Using feedback to better your website

7 January 2019

This is an old post, so may include broken links and/or out-of-date information

Most organisations receive feedback about their website on a regular basis, whether it’s via email, or comments when customers are booking tickets. Lots of this feedback will be positive, and some will be less so. Celebrating the positive is really important – as is taking note of constructive criticism, which can be used to inform ongoing development of the website.

Whether it’s board members, your team, volunteers, donors, new and regular bookers….they will all have an opinion on your organisation’s website. The temptation can be to either bat away feedback that doesn’t match your opinion and only make changes based on what you agree with, or to make reactive changes based on any and every negative comment.

But, knowing how to manage feedback and use it to make informed decisions will improve your website in the long run; and help you when you need to push back on some suggestions.

You can't forget what you already know

Sounds obvious, but it’s impossible to un-know what you know. This means anything on the website is only new to you the very first time you see it.

You’ll sometimes get feedback which seems silly to you (how often have you thought “But it’s right there, how didn’t they see it?!”). So if someone says they’re struggling to find the ‘Book Now’ button, or the mailing list sign up, or the bar info... regardless of how obvious you think it is, it might not be clear for other people.

Don’t be afraid to invite feedback

Feedback from your colleagues and customers is really valuable. Even with the best planning and thinking in the world, it’s only once a site is live that your decisions are really tested.

Don’t be afraid to invite feedback. But make sure you’re asking the right questions. There are lots of ways to gather feedback, from NPS scoring to surveys and pop-ups on your website. But whenever you ask for feedback, keep three things in mind:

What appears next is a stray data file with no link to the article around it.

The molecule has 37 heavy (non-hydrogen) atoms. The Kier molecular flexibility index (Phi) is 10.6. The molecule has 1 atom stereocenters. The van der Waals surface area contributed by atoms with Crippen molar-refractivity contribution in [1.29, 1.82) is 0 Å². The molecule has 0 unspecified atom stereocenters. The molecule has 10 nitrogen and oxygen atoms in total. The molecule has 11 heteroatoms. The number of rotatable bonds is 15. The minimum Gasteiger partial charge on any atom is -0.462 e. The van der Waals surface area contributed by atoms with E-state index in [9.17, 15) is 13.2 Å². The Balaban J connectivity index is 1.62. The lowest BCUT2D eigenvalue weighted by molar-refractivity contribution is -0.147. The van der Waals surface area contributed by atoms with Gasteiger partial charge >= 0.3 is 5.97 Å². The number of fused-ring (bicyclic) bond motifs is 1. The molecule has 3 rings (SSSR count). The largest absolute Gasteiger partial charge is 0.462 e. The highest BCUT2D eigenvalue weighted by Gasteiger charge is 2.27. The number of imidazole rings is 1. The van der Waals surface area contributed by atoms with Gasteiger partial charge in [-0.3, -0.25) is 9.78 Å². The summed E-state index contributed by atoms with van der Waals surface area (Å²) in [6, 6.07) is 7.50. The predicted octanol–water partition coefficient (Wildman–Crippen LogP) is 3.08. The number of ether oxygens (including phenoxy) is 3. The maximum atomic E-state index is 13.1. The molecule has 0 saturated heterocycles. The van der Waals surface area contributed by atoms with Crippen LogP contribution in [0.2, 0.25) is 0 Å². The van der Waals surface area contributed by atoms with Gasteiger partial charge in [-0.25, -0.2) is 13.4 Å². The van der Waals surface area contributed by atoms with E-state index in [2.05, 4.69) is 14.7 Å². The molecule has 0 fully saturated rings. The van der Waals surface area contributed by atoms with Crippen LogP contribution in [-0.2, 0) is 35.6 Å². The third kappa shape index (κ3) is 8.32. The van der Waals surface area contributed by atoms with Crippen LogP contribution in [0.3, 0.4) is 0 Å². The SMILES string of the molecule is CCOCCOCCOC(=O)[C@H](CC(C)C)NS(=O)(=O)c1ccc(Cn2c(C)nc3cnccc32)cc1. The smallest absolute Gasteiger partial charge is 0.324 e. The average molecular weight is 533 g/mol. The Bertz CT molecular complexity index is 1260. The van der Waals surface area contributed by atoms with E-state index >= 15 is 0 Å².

• Never ask leading questions and don’t ask too many open ended questions e.g. “Do you agree our What’s On page is great?” This implies it is great. Instead ask “What do you think of the What’s On page?” (for more tips on survey questions, check out SurveyMonkey’s handy guide)
  • Be specific, and if possible collect quantitative data - e.g. “On a scale of 1-5, how easy was it to find what you were looking for?”
  • Ask at the right time. This might mean using an automated email to ask for feedback right after customers book or sign up to a mailing list.

Listen, record and review

The first thing to remember when receiving feedback is that it’s all valid. Feedback is just someone's opinion, and that means, for them, it’s correct.

New people visit your website every day, and some of them will provide feedback, usually via the Box Office or email. Take this feedback seriously, even when it seems silly.

Work with relevant teams across your organisation to capture feedback and record this in a single place (Google Sheets are great for this!). You might want to build-in some categories, such as type of customer (e.g. first time booker, member, staff member) and type of feedback (e.g. What’s On, booking tickets, signing up to a mailing list). Remember to also record the date, plus any relevant URL and notes.

You shouldn’t act on every piece of feedback you get, but keeping track of the feedback means you can start to see patterns and trends over time, and use this information to inform changes to the website.

Don't be afraid to push back

If you’re asking the right questions and recording feedback that comes in, over time you’ll be able to use this to make really well informed decisions about your website.

If you spot the same comment time after time you can make a change to the website to address the issue, then monitor ongoing feedback to see if the change has had a positive imapact.

But, if you get a piece of feedback once, that never comes up again, you can be confident that this isn’t a priority, and might not be an issue for the majority of your customers. If you're unsure, ask colleagues for their opinion, and consider a question in your next survey to determine if it’s an issue – remembering not to make it a leading question!

Managing these situations can be difficult, especially when the feedback comes from a Board member or your manager. But be confident, show them the evidence and explain why you’re choosing not to make a change based on their feedback. (If you need a hand, ask your web agency to help.)

Don’t forget about all the other data

Feedback is a great source of information, insight and, if recorded correctly, data. But don’t forget, it’s one piece of a bigger picture. Feedback is most valuable when it’s used in conjunction with other data sources, such as you CRM system, Google Analytics and Hotjar.

In summary

Once you’re asking the right questions, and have a methodical way to store and review feedback, you’re good to go. Over time the feedback you get will become part of your digital strategy and help you develop an even better website for all your users.

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